Reporting Adam Hoge
By Adam Hoge-
HALAS HALL (CBS) Bret Bielema couldn’t help but laugh.
Asked to look back on some of the great practice battles between J.J. Watt and Gabe Carimi at the University of Wisconsin, the Badgers head coach chuckled before painting a very competitive picture.
“I remember one occasion during practice where I was watching the play, following it naturally along the outside edge to the right and I’d look back to my left and my two best players are entangled in a little fight on the ground,” Bielema said Tuesday.
During Wisconsin’s 2010 Rose Bowl run, Watt and Carimi were the Badgers’ top two NFL prospects going up against each other every single day in practice. They also happened to be two of the more competitive, hardest working players on the team.
And they weren’t exactly buddy-buddy.
“Me and J.J. weren’t friends or anything, but I respect him,” Carimi said Wednesday.
Bielema painted a similar picture.
“They are two of our alphas. They definitely are A-Personality types that love to be dominant on the field,” Bielema said. “I know they are going against each other just out of respect. As many one-on-ones as they could handle, as many situations as they could compete against each other in practice, they jumped at the opportunity even when our coaches weren’t necessarily putting them in those spots.”
It paid off. They were both drafted in the first round of the 2011 NFL Draft, Watt to the Houston Texans with the 11th overall pick and Carimi to the Chicago Bears with the 29th overall pick.
Now, nearly two years after they last went head-to-head on a practice field, Watt and Carimi will face each other on a much bigger stage and it wouldn’t be surprising if a clash between the two helps decide Sunday night’s game between the Texans and Bears at Soldier Field.
But things have changed since Watt and Carimi last played together in a 2010 Rose Bowl loss to TCU. Both players have switched positions and, more notably, Watt has gone from a mere possible first-round selection to arguably the most dominate defensive player in the NFL.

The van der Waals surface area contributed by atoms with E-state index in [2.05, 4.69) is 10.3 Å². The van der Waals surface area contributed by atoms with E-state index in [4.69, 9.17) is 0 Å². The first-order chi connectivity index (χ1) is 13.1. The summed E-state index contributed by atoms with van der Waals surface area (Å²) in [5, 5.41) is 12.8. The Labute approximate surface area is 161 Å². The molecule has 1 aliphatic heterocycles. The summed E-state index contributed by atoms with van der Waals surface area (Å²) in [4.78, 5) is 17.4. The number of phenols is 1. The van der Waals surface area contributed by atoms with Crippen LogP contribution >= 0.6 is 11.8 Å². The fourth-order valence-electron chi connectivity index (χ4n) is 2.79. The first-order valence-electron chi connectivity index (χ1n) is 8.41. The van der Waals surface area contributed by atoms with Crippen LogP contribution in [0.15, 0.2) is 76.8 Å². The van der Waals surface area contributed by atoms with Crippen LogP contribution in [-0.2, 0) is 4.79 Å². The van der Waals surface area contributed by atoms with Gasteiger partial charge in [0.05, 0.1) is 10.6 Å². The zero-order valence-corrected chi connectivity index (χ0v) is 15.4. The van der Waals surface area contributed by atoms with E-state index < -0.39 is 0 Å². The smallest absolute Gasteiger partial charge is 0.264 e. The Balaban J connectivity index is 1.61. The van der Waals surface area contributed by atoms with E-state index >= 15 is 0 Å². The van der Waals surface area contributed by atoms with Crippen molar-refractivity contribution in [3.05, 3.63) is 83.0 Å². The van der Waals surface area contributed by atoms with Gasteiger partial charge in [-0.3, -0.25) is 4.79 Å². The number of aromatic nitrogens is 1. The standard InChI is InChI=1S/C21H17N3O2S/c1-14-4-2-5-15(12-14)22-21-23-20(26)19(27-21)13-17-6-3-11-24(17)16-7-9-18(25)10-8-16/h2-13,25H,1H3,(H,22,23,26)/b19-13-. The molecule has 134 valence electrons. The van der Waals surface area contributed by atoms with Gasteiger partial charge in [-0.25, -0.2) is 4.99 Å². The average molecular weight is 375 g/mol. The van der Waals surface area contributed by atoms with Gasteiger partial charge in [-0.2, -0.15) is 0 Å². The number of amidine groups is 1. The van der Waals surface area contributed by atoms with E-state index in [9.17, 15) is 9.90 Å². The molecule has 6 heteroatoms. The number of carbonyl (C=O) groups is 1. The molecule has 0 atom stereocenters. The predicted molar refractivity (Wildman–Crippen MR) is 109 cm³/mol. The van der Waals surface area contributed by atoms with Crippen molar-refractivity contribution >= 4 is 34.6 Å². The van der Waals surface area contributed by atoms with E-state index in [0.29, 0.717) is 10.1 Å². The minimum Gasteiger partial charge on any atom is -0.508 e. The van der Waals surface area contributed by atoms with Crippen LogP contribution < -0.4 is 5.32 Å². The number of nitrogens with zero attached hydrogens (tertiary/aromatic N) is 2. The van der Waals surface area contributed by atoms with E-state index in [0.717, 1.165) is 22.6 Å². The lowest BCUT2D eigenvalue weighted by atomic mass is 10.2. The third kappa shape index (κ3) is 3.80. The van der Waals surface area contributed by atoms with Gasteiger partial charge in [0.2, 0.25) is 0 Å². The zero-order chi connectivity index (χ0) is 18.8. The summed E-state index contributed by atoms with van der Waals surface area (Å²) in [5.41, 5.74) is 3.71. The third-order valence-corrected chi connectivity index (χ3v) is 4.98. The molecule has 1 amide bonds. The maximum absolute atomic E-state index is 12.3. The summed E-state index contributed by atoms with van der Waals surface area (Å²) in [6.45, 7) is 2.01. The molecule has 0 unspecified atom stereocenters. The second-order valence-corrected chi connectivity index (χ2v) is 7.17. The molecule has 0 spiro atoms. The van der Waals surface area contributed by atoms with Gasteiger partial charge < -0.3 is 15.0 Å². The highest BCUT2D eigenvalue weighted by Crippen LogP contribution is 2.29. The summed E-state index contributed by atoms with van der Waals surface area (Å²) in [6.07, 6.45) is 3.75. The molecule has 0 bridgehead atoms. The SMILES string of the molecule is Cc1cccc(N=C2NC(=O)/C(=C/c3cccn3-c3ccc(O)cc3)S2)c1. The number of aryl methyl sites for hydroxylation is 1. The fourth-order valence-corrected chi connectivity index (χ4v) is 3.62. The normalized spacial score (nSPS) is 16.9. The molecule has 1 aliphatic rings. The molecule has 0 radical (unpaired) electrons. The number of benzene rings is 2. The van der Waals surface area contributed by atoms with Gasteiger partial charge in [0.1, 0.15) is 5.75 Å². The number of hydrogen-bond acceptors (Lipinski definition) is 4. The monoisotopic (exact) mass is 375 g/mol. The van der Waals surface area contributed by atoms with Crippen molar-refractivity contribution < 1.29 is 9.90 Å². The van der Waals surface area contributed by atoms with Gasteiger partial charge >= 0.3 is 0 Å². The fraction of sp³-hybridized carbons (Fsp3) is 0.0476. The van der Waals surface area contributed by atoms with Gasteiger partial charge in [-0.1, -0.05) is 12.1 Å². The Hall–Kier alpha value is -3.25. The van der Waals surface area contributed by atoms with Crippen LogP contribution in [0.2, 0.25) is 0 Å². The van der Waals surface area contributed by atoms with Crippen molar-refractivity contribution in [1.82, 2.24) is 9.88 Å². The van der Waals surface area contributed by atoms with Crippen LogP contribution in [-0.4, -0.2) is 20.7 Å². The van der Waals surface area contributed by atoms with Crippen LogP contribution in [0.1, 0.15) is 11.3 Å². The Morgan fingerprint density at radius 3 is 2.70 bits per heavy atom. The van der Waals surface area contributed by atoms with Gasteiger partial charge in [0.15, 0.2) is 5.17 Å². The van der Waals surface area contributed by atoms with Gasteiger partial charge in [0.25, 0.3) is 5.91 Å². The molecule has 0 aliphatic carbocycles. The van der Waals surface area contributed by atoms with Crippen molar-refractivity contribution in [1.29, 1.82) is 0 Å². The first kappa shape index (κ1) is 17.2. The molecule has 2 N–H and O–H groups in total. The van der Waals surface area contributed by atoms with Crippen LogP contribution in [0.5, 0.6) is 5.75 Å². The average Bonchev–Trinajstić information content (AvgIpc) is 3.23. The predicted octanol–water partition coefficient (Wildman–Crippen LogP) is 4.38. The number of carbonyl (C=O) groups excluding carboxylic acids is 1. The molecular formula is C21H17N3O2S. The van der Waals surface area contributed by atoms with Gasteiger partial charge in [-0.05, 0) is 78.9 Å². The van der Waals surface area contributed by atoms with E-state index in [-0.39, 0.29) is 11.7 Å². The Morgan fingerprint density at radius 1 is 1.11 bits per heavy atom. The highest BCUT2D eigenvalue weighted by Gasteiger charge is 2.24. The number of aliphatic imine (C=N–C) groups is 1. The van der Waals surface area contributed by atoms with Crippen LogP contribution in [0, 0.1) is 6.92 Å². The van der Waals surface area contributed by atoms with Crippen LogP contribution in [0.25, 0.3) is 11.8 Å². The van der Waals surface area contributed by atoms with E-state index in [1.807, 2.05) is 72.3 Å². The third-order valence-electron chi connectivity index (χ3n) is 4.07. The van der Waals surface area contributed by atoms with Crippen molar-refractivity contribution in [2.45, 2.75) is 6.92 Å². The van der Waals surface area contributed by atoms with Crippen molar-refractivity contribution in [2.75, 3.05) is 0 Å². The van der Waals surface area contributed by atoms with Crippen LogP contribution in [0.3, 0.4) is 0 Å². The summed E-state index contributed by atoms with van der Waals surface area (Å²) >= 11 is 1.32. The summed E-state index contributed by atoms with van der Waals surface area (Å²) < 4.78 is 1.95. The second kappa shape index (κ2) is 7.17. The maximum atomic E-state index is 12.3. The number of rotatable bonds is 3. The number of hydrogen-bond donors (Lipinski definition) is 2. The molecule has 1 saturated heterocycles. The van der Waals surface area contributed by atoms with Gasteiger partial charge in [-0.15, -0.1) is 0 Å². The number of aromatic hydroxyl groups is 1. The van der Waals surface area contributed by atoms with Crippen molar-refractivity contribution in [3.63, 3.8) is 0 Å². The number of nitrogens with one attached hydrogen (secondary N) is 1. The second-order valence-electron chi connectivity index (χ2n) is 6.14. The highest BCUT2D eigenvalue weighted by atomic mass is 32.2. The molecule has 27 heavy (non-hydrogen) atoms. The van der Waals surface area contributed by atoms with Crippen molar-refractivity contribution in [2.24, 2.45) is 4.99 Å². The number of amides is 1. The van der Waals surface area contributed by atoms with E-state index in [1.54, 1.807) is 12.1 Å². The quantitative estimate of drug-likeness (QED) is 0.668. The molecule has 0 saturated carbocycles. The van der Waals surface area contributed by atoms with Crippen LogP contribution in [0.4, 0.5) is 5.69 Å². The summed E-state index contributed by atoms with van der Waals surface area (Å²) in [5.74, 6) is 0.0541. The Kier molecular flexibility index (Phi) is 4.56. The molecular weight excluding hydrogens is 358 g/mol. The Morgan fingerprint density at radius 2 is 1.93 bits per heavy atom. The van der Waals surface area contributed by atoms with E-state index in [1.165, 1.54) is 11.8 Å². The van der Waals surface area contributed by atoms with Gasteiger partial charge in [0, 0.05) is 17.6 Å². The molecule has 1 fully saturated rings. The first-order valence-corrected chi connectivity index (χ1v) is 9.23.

“He’s a relentless guy,” Carimi said about his old teammate. “He’s a hard worker. That’s who he is.”
Carimi agreed with the notion that Watt practices like he plays — a similar label Carimi had coming out of college — but neither player is expecting to see each other Sunday night as much as they used to.
Watt is now a defensive tackle in a 3-4 scheme and the Bears moved Carimi from left to right tackle after drafting him. At Wisconsin, Watt was the No. 1 defensive end in a 4-3 scheme, matched up against Carimi on almost every practice rep.
“I don’t think it pertains as much because while he does line up at defensive end sometimes — five-technique — a lot of times he’s going to be on (right guard) Lance Louis,” Carimi said.
Still, Texans defensive coordinator Wade Phillips moves Watt around a lot and the two former teammates are bound to run into each other several times Sunday night. And in that case, Carimi doesn’t envision either player having an advantage.
“I mean, we played each other. We know each other well so we know all our (moves),” the Bears’ right tackle said. “There’s not going to be any advantages because he has the same advantage (I do), so it’s just evened out.”
Watt might not see it the same way though.
“I’ve learned a whole lot since then,” he told the McNeil And Spiegel Show on 670 The Score Tuesday. “I’m a much different player, I play a much different position now. Everything has changed, and I’m sure he’s changed too.”
There’s no question Watt has gotten a lot better. He leads the league in sacks with 10.5 and he’s eighth in the league — first among linemen — with 10 pass deflections. To put that in perspective for a defensive lineman, the next closest is Minnesota defensive end Brian Robison, who is tied for 42nd in the league with six passes batted down.
Watt’s pass deflections have become nearly as famous as Bears cornerback Charles Tillman’s ball punches and the defensive tackle says he has caused four turnovers this season by getting his hand on passes.
“It’s something I’ve been working on since college,” Watt said. “I think it’s something that comes with time and comes with a lot of practice. You know pretty quickly, pretty early in a rush if you are going to have a successful pass rush or not. So as soon as you figure out you’re not going to make it to the quarterback, you try to find another way to impact the play. And for me that’s taking a quick step back and jumping up into the passing lane.”
Carimi said Watt batted passes down at Wisconsin too — he was second on the 2010 Badgers with nine pass deflections — but he’s done it a lot more in the NFL because he’s playing inside now. Carimi said to combat that, you need to hit Watt low so he won’t want to jump up.
And you can bet Carimi wants the opportunity to put a hit or two on his former teammate.
“I’m always happy when a Wisconsin guy is doing well, but now I get to block him,” Carimi said. “He can’t do well against us obviously, but I always wish him luck.”
Considering the season Watt is having, it might be the Bears who need the luck.
Adam is the Sports Editor for CBSChicago.com and specializes in coverage of the Bears, White Sox and college sports. He was born and raised in Lincoln Park and attended St. Ignatius College Prep before going off to the University of Wisconsin-Madison where he earned a Journalism degree. Follow him on Twitter @AdamHogeCBS and read more of his columns here.